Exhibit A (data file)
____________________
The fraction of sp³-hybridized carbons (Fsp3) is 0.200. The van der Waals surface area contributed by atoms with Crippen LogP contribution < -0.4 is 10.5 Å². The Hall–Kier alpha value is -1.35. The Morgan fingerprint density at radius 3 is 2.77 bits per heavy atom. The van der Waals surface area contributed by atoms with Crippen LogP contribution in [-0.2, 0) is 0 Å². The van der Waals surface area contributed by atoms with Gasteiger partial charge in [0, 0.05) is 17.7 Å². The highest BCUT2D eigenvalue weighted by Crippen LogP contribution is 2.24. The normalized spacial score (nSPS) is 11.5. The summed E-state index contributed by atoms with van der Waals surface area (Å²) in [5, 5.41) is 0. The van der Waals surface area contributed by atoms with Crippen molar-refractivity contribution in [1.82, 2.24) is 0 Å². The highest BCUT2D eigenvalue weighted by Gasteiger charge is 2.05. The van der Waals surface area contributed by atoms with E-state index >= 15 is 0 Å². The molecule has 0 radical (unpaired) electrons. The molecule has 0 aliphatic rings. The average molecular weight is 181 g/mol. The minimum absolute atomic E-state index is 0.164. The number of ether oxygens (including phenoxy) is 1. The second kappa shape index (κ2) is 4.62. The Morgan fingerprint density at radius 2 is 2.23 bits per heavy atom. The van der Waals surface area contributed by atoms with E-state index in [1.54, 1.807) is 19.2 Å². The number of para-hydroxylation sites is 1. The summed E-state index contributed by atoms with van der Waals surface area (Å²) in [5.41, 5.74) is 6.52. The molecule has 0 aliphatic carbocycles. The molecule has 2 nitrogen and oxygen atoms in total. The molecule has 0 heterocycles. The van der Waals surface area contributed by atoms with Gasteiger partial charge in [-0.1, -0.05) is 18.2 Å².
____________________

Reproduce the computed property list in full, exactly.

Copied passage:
The fraction of sp³-hybridized carbons (Fsp3) is 0.200. The van der Waals surface area contributed by atoms with Crippen LogP contribution < -0.4 is 10.5 Å². The Hall–Kier alpha value is -1.35. The Morgan fingerprint density at radius 3 is 2.77 bits per heavy atom. The van der Waals surface area contributed by atoms with Crippen LogP contribution in [-0.2, 0) is 0 Å². The van der Waals surface area contributed by atoms with Gasteiger partial charge in [0, 0.05) is 17.7 Å². The highest BCUT2D eigenvalue weighted by Crippen LogP contribution is 2.24. The normalized spacial score (nSPS) is 11.5. The summed E-state index contributed by atoms with van der Waals surface area (Å²) in [5, 5.41) is 0. The van der Waals surface area contributed by atoms with Crippen molar-refractivity contribution in [1.82, 2.24) is 0 Å². The highest BCUT2D eigenvalue weighted by Gasteiger charge is 2.05. The van der Waals surface area contributed by atoms with E-state index >= 15 is 0 Å². The molecule has 0 radical (unpaired) electrons. The molecule has 0 aliphatic rings. The average molecular weight is 181 g/mol. The minimum absolute atomic E-state index is 0.164. The number of ether oxygens (including phenoxy) is 1. The second kappa shape index (κ2) is 4.62. The Morgan fingerprint density at radius 2 is 2.23 bits per heavy atom. The van der Waals surface area contributed by atoms with E-state index in [1.54, 1.807) is 19.2 Å². The number of para-hydroxylation sites is 1. The summed E-state index contributed by atoms with van der Waals surface area (Å²) in [5.41, 5.74) is 6.52. The molecule has 0 aliphatic carbocycles. The molecule has 2 nitrogen and oxygen atoms in total. The molecule has 0 heterocycles. The van der Waals surface area contributed by atoms with Gasteiger partial charge in [-0.1, -0.05) is 18.2 Å².